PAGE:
Saturday, 21 November 2015

Cooking: lasagna soup and frittata

My new go-to cure for insomnia: cooking! 

When I'm faced with a white night, instead of tossing and turning or watching TV, I've made a point to at least profit from the extra hours I'm awake - I will either knit/crochet/cross-stitch, or, as in this case cook.  At least this way, I will not have been up for nothing...

Pinterest came to my rescue, again:  I had already noted these two recipes and they were easy to make.  No noisy equipment to use (that would wake me up completely), or demanding work (which would not be ideal at my condition...):

Lasagna soup
(adapted from Afarmgirlsdabbles, to accomodate what was available in my fridge and pantry...)

2 tsp vegetable oil
1 Italian sausage, chopped
50g salami, finely chopped
1 cup onions, chopped
2 garlic cloves, minced
1 tsp dried oregano
1/2 tsp crushed red pepper flakes
1 tbsp tomato paste
350ml diced tomatoes (passata)
1 bay leaf
750ml vegetable stock
100g short square pasta (Quadrettini )
1 tbsp dried basil
salt / pepper to taste
Start with a big casserole: over medium heat, fry the sausage and salami in oil until almost through.  Add onions and mined cloves and continue. Once all have a nice brown/caramel colour, add  tomatoes/paste and the condiments.  Add then the stock and bring to boil.  Only then add the pasta, together with the basil and any salt/pepper.  Leave to carelessly simmer, about 20 minutes.  A truly comforting soup, ready to be enjoyed...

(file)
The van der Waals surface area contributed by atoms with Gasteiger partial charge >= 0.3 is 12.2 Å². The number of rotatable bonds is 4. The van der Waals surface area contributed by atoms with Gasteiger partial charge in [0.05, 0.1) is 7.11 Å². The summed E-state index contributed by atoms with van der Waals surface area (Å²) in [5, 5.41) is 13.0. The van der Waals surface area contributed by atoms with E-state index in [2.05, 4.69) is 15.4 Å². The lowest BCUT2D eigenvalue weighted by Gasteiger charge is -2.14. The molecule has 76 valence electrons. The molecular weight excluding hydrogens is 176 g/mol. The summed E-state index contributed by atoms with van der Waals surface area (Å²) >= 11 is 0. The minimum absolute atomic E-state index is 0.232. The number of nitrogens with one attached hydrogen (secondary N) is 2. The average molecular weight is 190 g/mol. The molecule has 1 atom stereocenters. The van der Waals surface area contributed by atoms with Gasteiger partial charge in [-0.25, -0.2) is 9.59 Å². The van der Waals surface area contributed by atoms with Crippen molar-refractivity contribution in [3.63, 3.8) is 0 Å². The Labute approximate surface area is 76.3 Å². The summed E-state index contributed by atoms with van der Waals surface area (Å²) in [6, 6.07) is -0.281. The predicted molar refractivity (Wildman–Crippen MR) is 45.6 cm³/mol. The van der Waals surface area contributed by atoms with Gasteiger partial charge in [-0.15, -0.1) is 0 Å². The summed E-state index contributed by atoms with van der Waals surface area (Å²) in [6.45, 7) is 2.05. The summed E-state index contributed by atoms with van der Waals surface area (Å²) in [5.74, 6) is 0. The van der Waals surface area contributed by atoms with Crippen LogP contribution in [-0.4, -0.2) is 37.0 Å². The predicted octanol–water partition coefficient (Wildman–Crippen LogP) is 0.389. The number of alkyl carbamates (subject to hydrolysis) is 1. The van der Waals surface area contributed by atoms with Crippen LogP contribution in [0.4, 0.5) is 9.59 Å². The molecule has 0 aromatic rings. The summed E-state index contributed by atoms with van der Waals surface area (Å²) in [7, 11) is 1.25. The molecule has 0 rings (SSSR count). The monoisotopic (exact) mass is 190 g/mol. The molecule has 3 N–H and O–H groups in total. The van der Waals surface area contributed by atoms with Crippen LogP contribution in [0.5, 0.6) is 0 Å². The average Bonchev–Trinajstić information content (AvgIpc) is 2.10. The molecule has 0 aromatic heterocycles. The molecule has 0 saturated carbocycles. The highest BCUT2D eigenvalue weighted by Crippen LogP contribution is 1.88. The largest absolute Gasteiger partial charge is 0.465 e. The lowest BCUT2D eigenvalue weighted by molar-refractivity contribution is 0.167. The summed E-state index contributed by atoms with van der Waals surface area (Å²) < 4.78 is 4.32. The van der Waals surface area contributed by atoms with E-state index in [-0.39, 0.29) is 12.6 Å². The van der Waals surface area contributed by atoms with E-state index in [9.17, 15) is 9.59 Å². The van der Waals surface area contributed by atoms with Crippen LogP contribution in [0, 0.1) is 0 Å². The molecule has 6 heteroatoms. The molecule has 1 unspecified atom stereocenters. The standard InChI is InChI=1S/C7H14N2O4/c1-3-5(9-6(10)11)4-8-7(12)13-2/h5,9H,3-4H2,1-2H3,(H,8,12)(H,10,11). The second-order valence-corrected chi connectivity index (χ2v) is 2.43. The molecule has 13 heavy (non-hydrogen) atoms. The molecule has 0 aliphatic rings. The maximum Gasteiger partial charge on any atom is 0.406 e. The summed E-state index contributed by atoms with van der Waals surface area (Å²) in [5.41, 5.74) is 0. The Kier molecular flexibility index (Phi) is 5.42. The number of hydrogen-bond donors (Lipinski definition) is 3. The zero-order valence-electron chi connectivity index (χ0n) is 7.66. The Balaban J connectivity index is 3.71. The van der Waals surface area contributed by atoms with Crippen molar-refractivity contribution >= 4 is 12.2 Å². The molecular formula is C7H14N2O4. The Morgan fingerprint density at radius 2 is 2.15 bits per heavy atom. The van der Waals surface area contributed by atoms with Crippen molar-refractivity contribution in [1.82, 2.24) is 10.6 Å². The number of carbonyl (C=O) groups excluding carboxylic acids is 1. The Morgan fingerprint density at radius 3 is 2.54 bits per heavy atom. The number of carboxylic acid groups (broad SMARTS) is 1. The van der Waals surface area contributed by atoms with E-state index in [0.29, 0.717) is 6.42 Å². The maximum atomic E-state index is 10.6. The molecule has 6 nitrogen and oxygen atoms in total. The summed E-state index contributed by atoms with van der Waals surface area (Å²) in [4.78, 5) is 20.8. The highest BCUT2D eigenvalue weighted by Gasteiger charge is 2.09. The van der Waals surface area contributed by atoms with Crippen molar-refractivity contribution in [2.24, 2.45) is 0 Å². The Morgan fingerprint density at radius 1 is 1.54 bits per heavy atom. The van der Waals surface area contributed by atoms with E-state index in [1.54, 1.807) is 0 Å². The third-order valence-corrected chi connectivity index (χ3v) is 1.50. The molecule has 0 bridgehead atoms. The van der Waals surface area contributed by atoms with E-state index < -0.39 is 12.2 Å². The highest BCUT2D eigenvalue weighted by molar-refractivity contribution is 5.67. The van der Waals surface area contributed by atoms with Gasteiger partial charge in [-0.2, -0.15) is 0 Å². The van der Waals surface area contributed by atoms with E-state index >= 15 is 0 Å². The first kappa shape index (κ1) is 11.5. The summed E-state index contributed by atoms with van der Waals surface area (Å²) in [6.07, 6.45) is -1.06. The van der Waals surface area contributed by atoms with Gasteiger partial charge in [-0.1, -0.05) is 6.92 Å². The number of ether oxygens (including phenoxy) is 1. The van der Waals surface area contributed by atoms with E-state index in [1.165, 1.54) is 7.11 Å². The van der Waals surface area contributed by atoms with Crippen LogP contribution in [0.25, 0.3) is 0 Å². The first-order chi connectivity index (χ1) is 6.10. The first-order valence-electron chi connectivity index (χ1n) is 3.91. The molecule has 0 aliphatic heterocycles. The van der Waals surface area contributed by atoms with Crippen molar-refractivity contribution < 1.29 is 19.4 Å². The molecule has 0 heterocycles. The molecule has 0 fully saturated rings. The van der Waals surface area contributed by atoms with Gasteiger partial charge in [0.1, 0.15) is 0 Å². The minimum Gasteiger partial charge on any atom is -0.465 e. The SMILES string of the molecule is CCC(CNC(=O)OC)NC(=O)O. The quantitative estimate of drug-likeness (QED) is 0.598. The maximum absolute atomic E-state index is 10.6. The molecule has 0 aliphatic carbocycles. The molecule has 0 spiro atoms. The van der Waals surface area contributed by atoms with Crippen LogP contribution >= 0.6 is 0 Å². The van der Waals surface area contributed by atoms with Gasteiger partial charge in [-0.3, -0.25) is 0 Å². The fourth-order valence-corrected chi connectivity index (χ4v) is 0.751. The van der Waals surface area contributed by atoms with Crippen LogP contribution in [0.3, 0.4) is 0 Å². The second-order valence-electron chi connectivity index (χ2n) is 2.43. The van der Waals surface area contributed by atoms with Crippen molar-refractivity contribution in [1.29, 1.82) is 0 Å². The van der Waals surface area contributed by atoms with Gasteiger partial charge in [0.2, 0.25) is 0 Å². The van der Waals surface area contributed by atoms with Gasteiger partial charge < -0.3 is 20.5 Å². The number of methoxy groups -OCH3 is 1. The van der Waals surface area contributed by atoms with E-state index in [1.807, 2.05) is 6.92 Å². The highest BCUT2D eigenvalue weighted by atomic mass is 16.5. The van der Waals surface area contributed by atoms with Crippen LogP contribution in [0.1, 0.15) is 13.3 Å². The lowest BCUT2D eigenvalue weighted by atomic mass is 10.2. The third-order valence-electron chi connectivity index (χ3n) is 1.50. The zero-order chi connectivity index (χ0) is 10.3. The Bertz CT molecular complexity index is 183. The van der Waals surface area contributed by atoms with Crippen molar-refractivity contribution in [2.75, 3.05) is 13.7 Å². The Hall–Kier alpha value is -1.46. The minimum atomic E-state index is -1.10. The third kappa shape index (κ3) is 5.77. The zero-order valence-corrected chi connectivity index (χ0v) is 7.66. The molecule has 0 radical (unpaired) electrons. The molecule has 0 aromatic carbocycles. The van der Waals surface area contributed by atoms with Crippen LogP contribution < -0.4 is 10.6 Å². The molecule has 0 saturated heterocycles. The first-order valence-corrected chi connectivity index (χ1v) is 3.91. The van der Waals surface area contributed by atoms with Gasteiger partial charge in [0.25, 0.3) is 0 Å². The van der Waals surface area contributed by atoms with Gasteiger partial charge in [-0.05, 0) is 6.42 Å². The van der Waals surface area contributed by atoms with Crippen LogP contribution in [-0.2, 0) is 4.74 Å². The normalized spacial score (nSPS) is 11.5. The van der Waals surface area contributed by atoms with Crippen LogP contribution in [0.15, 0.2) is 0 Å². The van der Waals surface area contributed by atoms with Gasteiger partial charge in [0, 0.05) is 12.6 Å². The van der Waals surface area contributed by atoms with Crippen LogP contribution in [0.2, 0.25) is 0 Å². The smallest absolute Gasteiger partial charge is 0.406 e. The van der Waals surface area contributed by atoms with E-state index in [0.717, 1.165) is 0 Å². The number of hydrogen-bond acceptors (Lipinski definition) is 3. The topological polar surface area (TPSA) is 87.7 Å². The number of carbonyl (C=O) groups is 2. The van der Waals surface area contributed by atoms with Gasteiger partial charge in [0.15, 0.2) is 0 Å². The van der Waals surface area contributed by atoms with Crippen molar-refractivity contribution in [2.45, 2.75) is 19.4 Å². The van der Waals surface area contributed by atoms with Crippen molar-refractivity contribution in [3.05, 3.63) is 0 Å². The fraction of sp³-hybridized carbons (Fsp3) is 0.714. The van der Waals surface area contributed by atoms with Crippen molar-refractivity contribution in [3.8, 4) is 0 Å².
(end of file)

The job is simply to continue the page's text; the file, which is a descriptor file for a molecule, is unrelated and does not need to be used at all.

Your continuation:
(adapted from Donna Hay)

100g chorizo, finely chopped

50g feta
1 medium tomato, chopped
1 cup spinach (I had mini-portions, frozen)      
4 eggs
125ml single cream       
40gr grated cheese (I had mozzarella at hand)

salt/pepper to taste

Preheat oven at 200C (air). I don't have oven-proof skillets, and that's why I fried the chorizo separately.  And I don't use any oil, because the minute it hits the skillet, the chorizo starts oozing this beautiful piment oil, which is sufficient and nothing gets burned.  But always check - other types may necessitate oil to start cooking...
Beat eggs with cream and salt/pepper.
Everything else is stacked in a dish:  at the bottom I place the chorizo, which I then top with spinach and crumbled feta. Top these with chopped tomato and pour egg mixture over everything.  Finish with grated cheese.  I left everything to cook for about 15 minutes, at which point the smell coming out of the oven was the most welcoming indication that I had overcome my insomnia and that I could now go back to bed...

Thursday, 19 November 2015

Invisible Love (Les deux messieurs de Bruxelles), by Eric Emmanuel Schmitt

One of the first authors I read in modern French literature, Eric-Emmanuel Schmitt remains one of my favourite ones (La Part de l'autre remains one of the books that opened my eyes...).  While French can be slightly complicated when in literature mode, his books remain an easy yet fulfilling read, with content that proves there is still much literary talent in our present day.

In this book, Schmitt deals with the subject of love in modern times.  A series of short stories, Les deux messieurs de Bruxelles found its place in my reading stash primarily because of its title:  anything that deals with Brussels, I have to buy and examine and have my opinion of it heard...